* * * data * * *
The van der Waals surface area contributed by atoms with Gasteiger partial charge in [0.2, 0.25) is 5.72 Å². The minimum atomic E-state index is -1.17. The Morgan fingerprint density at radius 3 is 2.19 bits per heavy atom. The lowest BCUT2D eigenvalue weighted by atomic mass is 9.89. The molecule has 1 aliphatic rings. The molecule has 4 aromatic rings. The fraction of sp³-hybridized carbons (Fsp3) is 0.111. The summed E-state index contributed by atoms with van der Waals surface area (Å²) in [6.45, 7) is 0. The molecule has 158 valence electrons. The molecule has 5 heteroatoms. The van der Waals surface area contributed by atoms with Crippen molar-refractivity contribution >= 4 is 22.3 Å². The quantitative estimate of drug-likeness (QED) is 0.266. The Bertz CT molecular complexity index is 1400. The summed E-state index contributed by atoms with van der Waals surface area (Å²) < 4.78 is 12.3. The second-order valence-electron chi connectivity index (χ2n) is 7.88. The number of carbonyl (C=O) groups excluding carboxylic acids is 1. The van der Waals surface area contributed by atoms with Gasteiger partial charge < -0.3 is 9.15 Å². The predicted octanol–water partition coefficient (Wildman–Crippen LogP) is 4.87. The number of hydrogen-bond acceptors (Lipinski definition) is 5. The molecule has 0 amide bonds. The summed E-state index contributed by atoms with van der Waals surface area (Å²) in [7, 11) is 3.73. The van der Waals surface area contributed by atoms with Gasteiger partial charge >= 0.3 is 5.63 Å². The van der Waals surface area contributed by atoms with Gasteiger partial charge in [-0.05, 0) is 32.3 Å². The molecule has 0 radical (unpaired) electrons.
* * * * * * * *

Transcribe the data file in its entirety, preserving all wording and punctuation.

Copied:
The van der Waals surface area contributed by atoms with Gasteiger partial charge in [0.2, 0.25) is 5.72 Å². The minimum atomic E-state index is -1.17. The Morgan fingerprint density at radius 3 is 2.19 bits per heavy atom. The lowest BCUT2D eigenvalue weighted by atomic mass is 9.89. The molecule has 1 aliphatic rings. The molecule has 4 aromatic rings. The fraction of sp³-hybridized carbons (Fsp3) is 0.111. The summed E-state index contributed by atoms with van der Waals surface area (Å²) in [6.45, 7) is 0. The molecule has 158 valence electrons. The molecule has 5 heteroatoms. The van der Waals surface area contributed by atoms with Crippen molar-refractivity contribution >= 4 is 22.3 Å². The quantitative estimate of drug-likeness (QED) is 0.266. The Bertz CT molecular complexity index is 1400. The summed E-state index contributed by atoms with van der Waals surface area (Å²) < 4.78 is 12.3. The second-order valence-electron chi connectivity index (χ2n) is 7.88. The number of carbonyl (C=O) groups excluding carboxylic acids is 1. The van der Waals surface area contributed by atoms with Gasteiger partial charge < -0.3 is 9.15 Å². The predicted octanol–water partition coefficient (Wildman–Crippen LogP) is 4.87. The number of hydrogen-bond acceptors (Lipinski definition) is 5. The molecule has 0 amide bonds. The summed E-state index contributed by atoms with van der Waals surface area (Å²) in [7, 11) is 3.73. The van der Waals surface area contributed by atoms with Gasteiger partial charge >= 0.3 is 5.63 Å². The van der Waals surface area contributed by atoms with Gasteiger partial charge in [-0.05, 0) is 32.3 Å². The molecule has 0 radical (unpaired) electrons.